Our highly trained, board-certified physicians and vascular surgeons have the advanced skills and expertise to diagnose and treat common vascular disorders, including peripheral arterial disease, carotid artery disease and abdominal aortic aneurysms.
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Vascular disease, such as peripheral arterial disease, carotid artery disease and abdominal aortic aneurysm, are potentially life-threatening and, unfortunately, all too common. While a healthy diet, exercise, smoking cessation, lowering cholesterol and controlling high blood pressure and diabetes can help prevent vascular disease, vascular disorders continue to affect as much as 10-20% of the population over the age of 65.
Our vascular surgeons are highly trained in diagnosing and treating these disorders. Some conditions may be treated through interventional radiology. But for conditions that are more advanced, we can provide surgical intervention. Our physicians will choose the most appropriate treatment for you and will coordinate with your primary medical provider.
Peripheral arterial disease (PAD) is a disease of the circulatory system caused by atherosclerosis of the arteries. Atherosclerosis, a disease where plaque or fatty deposits can build up in an artery, narrows the arteries and, depending on the severity, can partially or completely occlude blood flow to parts of the body. Peripheral artery disease commonly affects the legs and arms, but can also involve the stomach and head.
Risk factors for PAD are smoking, increased age, high cholesterol and high blood pressure.
Symptoms of PAD depend on what body part is affected. If the arteries of the legs are affected, patients may experience cramping or leg pain with exercise that improves with rest. Patients may also notice numbness of the affected limp, changes in skin color, loss of hair on their extremities, and poor wound healing.
Peripheral arterial disease is a serious condition, but one that is treatable. Our vascular surgeons can diagnose and provide the appropriate treatment and follow up.
Carotid artery disease (CAD) or carotid artery stenosis is a narrowing of the carotid arteries caused by a build up of fatty deposits or plaque. The carotid arteries are the 2 main arteries that supply blood to the brain. If there is an insufficient blood supply to the brain, the brain is deprived of oxygen which can lead to stroke or death.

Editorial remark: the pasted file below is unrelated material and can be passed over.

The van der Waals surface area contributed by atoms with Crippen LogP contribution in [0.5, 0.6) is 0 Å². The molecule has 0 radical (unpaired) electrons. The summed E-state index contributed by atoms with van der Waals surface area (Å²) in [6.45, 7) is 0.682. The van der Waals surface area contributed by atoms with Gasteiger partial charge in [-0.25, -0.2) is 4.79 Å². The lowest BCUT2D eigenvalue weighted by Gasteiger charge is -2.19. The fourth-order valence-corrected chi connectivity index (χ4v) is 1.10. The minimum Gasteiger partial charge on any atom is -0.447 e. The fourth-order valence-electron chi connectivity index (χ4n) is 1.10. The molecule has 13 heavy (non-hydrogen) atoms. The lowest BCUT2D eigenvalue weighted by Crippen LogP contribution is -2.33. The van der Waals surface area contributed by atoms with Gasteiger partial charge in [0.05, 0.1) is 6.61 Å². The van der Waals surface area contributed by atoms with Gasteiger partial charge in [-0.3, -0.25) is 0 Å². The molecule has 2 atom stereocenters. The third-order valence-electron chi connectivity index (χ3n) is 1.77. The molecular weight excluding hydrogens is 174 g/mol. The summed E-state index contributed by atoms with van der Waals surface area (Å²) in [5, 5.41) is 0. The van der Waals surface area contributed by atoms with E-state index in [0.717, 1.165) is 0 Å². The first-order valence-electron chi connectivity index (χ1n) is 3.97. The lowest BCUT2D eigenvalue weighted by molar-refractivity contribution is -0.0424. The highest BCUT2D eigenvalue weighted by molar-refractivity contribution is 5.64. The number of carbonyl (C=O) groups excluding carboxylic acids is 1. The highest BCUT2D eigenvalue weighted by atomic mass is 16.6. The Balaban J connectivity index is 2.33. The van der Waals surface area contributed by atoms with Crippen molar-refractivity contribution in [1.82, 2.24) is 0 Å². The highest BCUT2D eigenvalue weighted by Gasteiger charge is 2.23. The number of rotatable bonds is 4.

Risk factors for CAD are increased age, smoking, uncontrolled hypertension, diabetes, obesity and a family history of heart disease or CAD.
Early in the disease, carotid artery stenosis has no symptoms. But over time the build up of plaque can narrow the carotid arteries which may result in a TIA - transient ischemic attack - or stroke. Symptoms of a stroke are sudden and can include the following, depending on which part of the brain is effected:
Transient ischemic attacks, or TIAs, have similar symptoms as a stroke, but are generally less severe and temporary. A person can have full recovery after a TIA in a few minutes or hours. However, TIA’s are an indication that there is narrowing in the carotid artery and are a risk for future TIA’s and stroke.
It is very important if you or a loved-one experiences signs of a TIA or stroke that you immediately seek medical care.
Carotid artery disease is a life-threatening condition. Vascular surgeons at Sound Vascular can provide timely medical care and highly-skilled surgical treatment to ensure the best possible outcome.
An abdominal aortic aneurysm (AAA) is a widening of the lower portion of the aorta, a major artery in the body. The aorta leads from the heart, and extends down through the chest and abdomen. An aneurysm, which is a bulging of the artery due to weakness of the artery wall, can rupture and cause significant internal bleeding which is a life-threatening emergency.
Risk factors of AAA include high blood pressure and atherosclerosis, or hardening of the arteries. Smoking and increased age are also risk factors.
Abdominal aortic aneurysms are usually asymptomatic. A doctor may pick up signs of an aneurysm on a physical exam or on an imaging study. When an aneurysm ruptures, a patient may feel severe abdominal pain, dizziness, sweatiness, and nausea. Without immediate medical attention, this an abdominal aortic aneurysm can lead to death.
From AAA diagnosis to surgical intervention, our vascular surgeons at Sound Vascular & Vein have the experience, expertise and commitment to high quality patient care.